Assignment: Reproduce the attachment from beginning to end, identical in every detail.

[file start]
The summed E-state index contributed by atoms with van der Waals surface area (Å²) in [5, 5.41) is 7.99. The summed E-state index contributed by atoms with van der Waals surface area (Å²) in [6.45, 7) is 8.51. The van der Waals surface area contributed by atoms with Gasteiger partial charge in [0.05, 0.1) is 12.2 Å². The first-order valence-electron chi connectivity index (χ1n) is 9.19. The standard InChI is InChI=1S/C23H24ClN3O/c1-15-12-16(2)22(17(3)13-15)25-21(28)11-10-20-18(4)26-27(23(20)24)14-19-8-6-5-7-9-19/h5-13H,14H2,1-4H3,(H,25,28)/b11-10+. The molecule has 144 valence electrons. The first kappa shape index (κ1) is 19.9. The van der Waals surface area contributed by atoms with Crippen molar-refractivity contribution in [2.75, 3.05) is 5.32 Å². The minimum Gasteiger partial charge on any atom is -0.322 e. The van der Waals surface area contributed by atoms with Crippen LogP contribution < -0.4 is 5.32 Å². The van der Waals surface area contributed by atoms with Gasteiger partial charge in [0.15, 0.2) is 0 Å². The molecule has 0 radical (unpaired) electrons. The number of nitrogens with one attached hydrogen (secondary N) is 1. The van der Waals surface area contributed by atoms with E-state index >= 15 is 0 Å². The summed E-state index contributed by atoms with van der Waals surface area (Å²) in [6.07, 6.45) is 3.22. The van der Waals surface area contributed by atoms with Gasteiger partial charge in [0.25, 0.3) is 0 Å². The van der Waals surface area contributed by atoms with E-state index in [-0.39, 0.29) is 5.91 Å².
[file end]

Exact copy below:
The summed E-state index contributed by atoms with van der Waals surface area (Å²) in [5, 5.41) is 7.99. The summed E-state index contributed by atoms with van der Waals surface area (Å²) in [6.45, 7) is 8.51. The van der Waals surface area contributed by atoms with Gasteiger partial charge in [0.05, 0.1) is 12.2 Å². The first-order valence-electron chi connectivity index (χ1n) is 9.19. The standard InChI is InChI=1S/C23H24ClN3O/c1-15-12-16(2)22(17(3)13-15)25-21(28)11-10-20-18(4)26-27(23(20)24)14-19-8-6-5-7-9-19/h5-13H,14H2,1-4H3,(H,25,28)/b11-10+. The molecule has 144 valence electrons. The first kappa shape index (κ1) is 19.9. The van der Waals surface area contributed by atoms with Crippen molar-refractivity contribution in [2.75, 3.05) is 5.32 Å². The minimum Gasteiger partial charge on any atom is -0.322 e. The van der Waals surface area contributed by atoms with Crippen LogP contribution < -0.4 is 5.32 Å². The van der Waals surface area contributed by atoms with Gasteiger partial charge in [0.15, 0.2) is 0 Å². The molecule has 0 radical (unpaired) electrons. The number of nitrogens with one attached hydrogen (secondary N) is 1. The van der Waals surface area contributed by atoms with E-state index >= 15 is 0 Å². The summed E-state index contributed by atoms with van der Waals surface area (Å²) in [6.07, 6.45) is 3.22. The van der Waals surface area contributed by atoms with Gasteiger partial charge in [0.25, 0.3) is 0 Å². The van der Waals surface area contributed by atoms with E-state index in [-0.39, 0.29) is 5.91 Å².